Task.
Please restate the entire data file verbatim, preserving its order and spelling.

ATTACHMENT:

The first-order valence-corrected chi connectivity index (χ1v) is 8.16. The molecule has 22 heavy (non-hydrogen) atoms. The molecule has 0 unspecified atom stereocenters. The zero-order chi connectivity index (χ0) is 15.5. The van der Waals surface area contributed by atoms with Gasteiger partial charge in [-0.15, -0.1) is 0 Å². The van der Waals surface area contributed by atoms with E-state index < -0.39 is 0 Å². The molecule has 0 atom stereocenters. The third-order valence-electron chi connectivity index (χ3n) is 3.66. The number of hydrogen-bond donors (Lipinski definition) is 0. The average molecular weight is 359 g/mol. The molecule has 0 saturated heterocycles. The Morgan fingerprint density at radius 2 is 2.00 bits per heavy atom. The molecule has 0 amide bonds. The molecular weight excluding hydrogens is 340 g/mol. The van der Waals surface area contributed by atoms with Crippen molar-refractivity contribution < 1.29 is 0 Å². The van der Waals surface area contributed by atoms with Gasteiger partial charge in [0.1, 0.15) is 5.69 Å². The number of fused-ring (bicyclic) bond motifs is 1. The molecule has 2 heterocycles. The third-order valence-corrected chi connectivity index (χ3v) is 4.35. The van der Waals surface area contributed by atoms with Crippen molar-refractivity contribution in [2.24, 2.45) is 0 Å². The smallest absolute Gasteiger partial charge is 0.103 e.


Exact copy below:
The first-order valence-corrected chi connectivity index (χ1v) is 8.16. The molecule has 22 heavy (non-hydrogen) atoms. The molecule has 0 unspecified atom stereocenters. The zero-order chi connectivity index (χ0) is 15.5. The van der Waals surface area contributed by atoms with Gasteiger partial charge in [-0.15, -0.1) is 0 Å². The van der Waals surface area contributed by atoms with E-state index < -0.39 is 0 Å². The molecule has 0 atom stereocenters. The third-order valence-electron chi connectivity index (χ3n) is 3.66. The number of hydrogen-bond donors (Lipinski definition) is 0. The average molecular weight is 359 g/mol. The molecule has 0 saturated heterocycles. The Morgan fingerprint density at radius 2 is 2.00 bits per heavy atom. The molecule has 0 amide bonds. The molecular weight excluding hydrogens is 340 g/mol. The van der Waals surface area contributed by atoms with Crippen molar-refractivity contribution < 1.29 is 0 Å². The van der Waals surface area contributed by atoms with Gasteiger partial charge in [0.1, 0.15) is 5.69 Å². The number of fused-ring (bicyclic) bond motifs is 1. The molecule has 2 heterocycles. The third-order valence-corrected chi connectivity index (χ3v) is 4.35. The van der Waals surface area contributed by atoms with Crippen molar-refractivity contribution in [2.24, 2.45) is 0 Å². The smallest absolute Gasteiger partial charge is 0.103 e.